See http://www.feis.herts.ac.uk/Research/research.asp?groupid 4
I am now questioning if I understand what aggregate is :-)
I have always thought that aggregate was the lumpy material (usually about
20mm stone) which was mixed with sand and cement to form concrete.
I can understand how used concrete could be crushed to give 20mm lumps to
give strength to the concrete mix, but this seems a little beyond the
When I first read this I assumed that the OP was confusing aggregate (which
goes into the concrete mixer) with hardcore which is generally used as a
base for poured concrete.
Now I am wondering if I have missed something?
Mmm. Aggregate possibly not the ideal word.
Concrete is just stones, held together by sand held together by cement.
Its not as strong as the stones, but its stronger than the cement, so
adding bits of mashed up concrete, old bricks, paving slabs and other
assorted 'hard core' won't give you as good stregnth into the new mix as
fresh aggregate will, but heck, sometimes its a question of volume, not
If e.g. I am building a brick pillar that might otherwise be hollow (bad
idea traps water, frezes exapnds splits etc) then I will fill it up
with any old bits of rubbish and slop partially gone off mortar in it to
fll the gaps. Brickalyers caught short up a scaffold fill voids with
worse things than that, as well.
all adds to the bulk as they say.
To go back to the original post:
"otherwise i'll have to buy about 400Kg of aggregate on top of the 200Kg
sand and 100Kg of cement (have i got these quantities right by the way ?)"
This looks like a fairly standard* 4:2:1 mix for concrete using aggregate
and sand instead of pre-mixed sand and aggregate (ballast).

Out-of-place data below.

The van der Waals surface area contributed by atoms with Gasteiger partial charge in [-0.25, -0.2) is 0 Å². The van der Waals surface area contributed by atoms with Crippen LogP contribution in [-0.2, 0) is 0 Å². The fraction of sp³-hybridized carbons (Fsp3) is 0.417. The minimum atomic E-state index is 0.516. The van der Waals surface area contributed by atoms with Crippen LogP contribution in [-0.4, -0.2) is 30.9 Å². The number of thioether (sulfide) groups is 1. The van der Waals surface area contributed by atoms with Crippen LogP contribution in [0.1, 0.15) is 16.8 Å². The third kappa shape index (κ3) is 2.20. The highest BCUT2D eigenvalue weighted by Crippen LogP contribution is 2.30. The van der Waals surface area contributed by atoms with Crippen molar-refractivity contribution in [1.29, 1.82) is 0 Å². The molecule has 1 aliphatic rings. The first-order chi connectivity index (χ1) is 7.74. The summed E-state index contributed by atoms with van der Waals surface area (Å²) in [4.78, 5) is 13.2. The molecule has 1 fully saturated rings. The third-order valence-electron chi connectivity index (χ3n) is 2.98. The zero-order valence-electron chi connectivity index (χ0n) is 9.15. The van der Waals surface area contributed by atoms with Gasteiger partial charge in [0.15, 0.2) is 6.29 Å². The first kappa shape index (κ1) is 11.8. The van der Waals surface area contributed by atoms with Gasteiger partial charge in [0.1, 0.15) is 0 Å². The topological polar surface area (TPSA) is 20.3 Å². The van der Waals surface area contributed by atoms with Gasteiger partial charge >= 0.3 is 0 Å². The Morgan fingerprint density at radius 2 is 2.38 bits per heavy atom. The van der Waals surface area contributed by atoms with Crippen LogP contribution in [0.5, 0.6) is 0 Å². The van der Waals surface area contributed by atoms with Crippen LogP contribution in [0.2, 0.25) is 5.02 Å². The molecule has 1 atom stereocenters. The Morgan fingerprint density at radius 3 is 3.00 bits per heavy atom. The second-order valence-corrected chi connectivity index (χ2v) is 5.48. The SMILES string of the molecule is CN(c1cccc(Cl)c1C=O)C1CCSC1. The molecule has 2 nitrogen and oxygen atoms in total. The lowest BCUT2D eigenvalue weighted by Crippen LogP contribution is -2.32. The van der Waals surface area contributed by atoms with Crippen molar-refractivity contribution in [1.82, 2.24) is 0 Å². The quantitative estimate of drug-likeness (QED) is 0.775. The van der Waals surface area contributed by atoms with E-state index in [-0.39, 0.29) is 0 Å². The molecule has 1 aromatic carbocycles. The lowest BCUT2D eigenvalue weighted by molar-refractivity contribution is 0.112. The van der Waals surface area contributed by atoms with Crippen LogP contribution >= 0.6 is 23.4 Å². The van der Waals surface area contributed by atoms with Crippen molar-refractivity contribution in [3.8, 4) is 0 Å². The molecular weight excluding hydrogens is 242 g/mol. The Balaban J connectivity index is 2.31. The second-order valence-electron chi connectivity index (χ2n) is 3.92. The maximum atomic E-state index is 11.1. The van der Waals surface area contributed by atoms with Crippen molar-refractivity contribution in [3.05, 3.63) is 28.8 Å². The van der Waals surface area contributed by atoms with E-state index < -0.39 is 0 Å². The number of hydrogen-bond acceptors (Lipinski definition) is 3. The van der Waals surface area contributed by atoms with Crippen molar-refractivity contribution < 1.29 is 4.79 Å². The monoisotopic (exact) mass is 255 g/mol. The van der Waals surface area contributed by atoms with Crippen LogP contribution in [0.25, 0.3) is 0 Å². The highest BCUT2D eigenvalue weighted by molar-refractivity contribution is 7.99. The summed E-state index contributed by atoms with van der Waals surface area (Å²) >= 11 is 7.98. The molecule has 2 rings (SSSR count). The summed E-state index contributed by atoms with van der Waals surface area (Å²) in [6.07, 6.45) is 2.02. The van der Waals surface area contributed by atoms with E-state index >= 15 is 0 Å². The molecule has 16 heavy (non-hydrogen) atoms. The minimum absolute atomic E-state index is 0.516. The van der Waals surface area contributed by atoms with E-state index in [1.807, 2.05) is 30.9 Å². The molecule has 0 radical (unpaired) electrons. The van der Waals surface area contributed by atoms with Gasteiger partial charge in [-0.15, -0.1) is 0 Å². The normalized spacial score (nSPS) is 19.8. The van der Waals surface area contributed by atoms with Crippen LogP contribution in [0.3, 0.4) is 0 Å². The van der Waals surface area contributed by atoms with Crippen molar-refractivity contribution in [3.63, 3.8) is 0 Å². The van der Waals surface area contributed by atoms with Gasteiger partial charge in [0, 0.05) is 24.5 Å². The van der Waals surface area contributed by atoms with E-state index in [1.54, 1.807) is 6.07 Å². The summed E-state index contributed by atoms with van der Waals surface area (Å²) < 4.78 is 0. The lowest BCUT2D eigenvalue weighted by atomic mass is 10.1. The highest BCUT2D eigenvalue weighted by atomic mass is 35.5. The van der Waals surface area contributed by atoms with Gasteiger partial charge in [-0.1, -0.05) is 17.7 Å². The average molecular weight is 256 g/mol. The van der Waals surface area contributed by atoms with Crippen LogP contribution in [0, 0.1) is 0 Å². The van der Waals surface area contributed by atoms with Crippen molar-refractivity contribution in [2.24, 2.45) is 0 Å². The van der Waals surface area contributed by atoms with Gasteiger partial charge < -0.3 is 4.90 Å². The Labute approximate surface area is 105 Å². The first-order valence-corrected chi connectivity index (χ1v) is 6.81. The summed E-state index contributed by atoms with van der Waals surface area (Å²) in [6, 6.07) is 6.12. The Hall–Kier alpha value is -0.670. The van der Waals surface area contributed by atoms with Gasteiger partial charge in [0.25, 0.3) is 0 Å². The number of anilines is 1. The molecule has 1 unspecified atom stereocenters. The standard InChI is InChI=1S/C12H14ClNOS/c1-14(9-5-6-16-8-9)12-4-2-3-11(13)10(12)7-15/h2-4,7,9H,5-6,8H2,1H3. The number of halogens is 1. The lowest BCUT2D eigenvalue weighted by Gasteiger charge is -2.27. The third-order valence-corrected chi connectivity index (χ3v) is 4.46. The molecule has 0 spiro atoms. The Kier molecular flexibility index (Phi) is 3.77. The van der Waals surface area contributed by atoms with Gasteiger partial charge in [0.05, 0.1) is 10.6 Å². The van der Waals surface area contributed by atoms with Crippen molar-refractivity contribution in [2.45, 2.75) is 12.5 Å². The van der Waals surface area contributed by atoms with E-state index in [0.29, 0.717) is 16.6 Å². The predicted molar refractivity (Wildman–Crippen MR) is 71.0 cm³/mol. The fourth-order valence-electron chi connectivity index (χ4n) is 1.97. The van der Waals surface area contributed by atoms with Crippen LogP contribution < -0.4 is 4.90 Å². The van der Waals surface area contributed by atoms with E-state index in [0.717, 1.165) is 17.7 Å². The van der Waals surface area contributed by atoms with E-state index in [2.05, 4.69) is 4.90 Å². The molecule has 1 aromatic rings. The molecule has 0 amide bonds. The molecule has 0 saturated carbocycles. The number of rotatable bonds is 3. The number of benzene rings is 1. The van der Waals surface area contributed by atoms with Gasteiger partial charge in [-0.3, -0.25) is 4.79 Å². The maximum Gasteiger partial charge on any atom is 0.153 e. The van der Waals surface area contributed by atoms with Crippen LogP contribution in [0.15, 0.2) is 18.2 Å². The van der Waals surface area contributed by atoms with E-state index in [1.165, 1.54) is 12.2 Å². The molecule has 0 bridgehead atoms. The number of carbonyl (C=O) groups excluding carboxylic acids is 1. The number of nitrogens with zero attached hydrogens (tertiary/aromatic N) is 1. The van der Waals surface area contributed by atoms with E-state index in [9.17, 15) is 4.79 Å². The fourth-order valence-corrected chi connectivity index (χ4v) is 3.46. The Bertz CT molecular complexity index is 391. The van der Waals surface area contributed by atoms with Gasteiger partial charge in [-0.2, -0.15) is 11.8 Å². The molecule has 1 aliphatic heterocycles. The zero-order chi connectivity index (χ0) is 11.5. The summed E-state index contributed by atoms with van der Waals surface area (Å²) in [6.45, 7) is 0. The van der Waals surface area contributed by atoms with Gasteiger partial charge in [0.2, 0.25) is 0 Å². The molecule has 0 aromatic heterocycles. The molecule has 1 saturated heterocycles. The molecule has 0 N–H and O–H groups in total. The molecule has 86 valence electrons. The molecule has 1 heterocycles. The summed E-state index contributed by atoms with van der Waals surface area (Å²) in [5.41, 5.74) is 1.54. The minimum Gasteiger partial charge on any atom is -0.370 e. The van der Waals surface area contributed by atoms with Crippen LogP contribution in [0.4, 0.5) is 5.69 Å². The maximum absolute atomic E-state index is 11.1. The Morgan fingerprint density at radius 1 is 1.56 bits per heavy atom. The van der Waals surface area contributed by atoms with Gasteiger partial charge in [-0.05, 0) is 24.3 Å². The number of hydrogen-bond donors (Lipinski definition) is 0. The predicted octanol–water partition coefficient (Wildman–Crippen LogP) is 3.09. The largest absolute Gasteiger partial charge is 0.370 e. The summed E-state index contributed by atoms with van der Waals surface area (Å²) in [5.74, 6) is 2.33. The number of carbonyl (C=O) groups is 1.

My Collins DIY defines coarse aggregate as gravel or crushed stone between
5mm and 20mm.
*On further reference to my Collins, I note that the standard mix for
concrete uses 3 of aggregate to 2 of sand.
Rations of sand to aggregate given are:
General purpose 1.0 : 1.5
Foundation 1.1 : 1.5
Paving 0.9 : 1.5
So I conclude:
(1) The OP was probably not talking about reusing concrete as aggregate
(2) To properly re-use old concrete as aggregate it will need grinding down
to 5-20mm particles which is not normal DIY!
(3) The OP was probably talking about using the old concrete as hard core to
reduce the amount of new concrete to be poured.
(4) The proposed new mix probably has too much aggregate in it :-)
So to restate the question (please correct me if I am wrong):
How much of the old concrete can be broken up and re-used as hardcore when
laying the new 1/3 cu m floor?
sorry, perhaps i should have explained better, the CH pipes i'm
'burying' are actually run through black hepworth conduit, along with
junction boxes for any T's and elbows (including the elbows at the
radiator exits), so all the pipework & fittings can be
removed/replaced if necessary in the future.
anyway, thanks for your help, it's much appreciated
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